FAA Drone Ruling Overturned
Small craft exempt, says court
Judge Patrick Geraghty of the National Transportation Safety Board dismissed a $10,000 fine from the FAA yesterday relating to commercial drone use. Raphael Pirker was fined in 2011 for reckless flying near Charlottesville, Virginia, while he was shooting a promotional video. The judge’s ruling directly undermines FAA regulations on commercial UAVs and may be a catalyst for the agency to change its drone policies.
The FAA has been battling with the rise of UAVs and a way to regulate them for several years. In its most recent 2014 update, the FAA confirmed that anyone flying any sort of craft in U.S. airspace must have “some level of FAA approval.” However, the FAA’s current framework hasn’t stopped anyone. UAVs are being used to shoot Hollywood films, real estate, agriculture, and just about everything else.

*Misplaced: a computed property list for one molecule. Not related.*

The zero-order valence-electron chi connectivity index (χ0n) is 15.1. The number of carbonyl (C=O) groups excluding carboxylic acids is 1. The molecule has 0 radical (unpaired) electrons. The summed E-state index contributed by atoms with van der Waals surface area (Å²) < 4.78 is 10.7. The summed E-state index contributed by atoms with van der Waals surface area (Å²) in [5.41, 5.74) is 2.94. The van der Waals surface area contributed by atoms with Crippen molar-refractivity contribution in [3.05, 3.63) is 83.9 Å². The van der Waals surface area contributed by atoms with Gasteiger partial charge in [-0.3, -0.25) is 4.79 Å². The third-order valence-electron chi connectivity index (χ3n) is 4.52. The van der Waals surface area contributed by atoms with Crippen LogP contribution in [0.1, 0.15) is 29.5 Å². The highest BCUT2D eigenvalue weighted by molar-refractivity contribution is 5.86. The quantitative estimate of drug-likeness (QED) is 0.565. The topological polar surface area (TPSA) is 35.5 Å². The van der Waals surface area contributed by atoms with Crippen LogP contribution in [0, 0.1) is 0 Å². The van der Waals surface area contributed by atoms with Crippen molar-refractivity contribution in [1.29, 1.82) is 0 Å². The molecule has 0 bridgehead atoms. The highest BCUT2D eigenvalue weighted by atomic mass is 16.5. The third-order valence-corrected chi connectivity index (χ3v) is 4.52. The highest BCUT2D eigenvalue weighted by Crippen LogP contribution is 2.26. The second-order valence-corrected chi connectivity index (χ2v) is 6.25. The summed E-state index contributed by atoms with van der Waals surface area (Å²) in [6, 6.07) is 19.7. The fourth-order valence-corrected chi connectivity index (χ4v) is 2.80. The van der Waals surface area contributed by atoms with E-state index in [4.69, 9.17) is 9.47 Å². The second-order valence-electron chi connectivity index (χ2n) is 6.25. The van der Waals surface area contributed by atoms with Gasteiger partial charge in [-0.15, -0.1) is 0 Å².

In his decision, the judge stated that “there was no enforceable FAA rule” to support the agency’s fine. The agency is reportedly reviewing the decision and maintains the option to appeal.
The FAA has yet to issue any permits for commercial drone use outside of the Arctic, but it did approve six test sites for drone delivery late last year.
Eric Hansen piloted his DJI Phantom across the country for Outside’s March issue.